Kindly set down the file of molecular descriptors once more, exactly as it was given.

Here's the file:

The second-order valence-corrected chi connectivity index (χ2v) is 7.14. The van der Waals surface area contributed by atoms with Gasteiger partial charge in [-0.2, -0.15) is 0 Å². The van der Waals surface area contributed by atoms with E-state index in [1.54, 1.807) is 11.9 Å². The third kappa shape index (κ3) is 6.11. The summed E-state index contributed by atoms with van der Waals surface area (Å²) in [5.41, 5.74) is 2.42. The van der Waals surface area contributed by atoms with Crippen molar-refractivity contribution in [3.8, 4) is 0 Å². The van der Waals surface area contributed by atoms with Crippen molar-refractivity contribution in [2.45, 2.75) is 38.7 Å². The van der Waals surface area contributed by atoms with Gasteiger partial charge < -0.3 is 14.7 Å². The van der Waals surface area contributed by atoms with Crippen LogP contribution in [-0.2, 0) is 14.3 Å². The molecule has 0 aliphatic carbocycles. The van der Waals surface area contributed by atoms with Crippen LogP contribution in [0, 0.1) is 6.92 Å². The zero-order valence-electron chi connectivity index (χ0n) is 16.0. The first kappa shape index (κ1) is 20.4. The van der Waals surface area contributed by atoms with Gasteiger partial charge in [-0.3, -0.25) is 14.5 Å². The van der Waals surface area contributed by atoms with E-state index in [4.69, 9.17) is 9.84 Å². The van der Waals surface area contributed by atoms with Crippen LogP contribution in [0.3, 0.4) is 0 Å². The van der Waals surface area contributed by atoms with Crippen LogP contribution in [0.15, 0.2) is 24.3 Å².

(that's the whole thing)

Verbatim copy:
The second-order valence-corrected chi connectivity index (χ2v) is 7.14. The van der Waals surface area contributed by atoms with Gasteiger partial charge in [-0.2, -0.15) is 0 Å². The van der Waals surface area contributed by atoms with E-state index in [1.54, 1.807) is 11.9 Å². The third kappa shape index (κ3) is 6.11. The summed E-state index contributed by atoms with van der Waals surface area (Å²) in [5.41, 5.74) is 2.42. The van der Waals surface area contributed by atoms with Crippen molar-refractivity contribution in [3.8, 4) is 0 Å². The van der Waals surface area contributed by atoms with Crippen molar-refractivity contribution in [2.45, 2.75) is 38.7 Å². The van der Waals surface area contributed by atoms with Gasteiger partial charge < -0.3 is 14.7 Å². The van der Waals surface area contributed by atoms with Crippen LogP contribution in [-0.2, 0) is 14.3 Å². The molecule has 0 aliphatic carbocycles. The van der Waals surface area contributed by atoms with Crippen LogP contribution in [0, 0.1) is 6.92 Å². The zero-order valence-electron chi connectivity index (χ0n) is 16.0. The first kappa shape index (κ1) is 20.4. The van der Waals surface area contributed by atoms with Gasteiger partial charge in [-0.3, -0.25) is 14.5 Å². The van der Waals surface area contributed by atoms with E-state index in [4.69, 9.17) is 9.84 Å². The van der Waals surface area contributed by atoms with Crippen LogP contribution in [0.3, 0.4) is 0 Å². The van der Waals surface area contributed by atoms with Crippen LogP contribution in [0.15, 0.2) is 24.3 Å².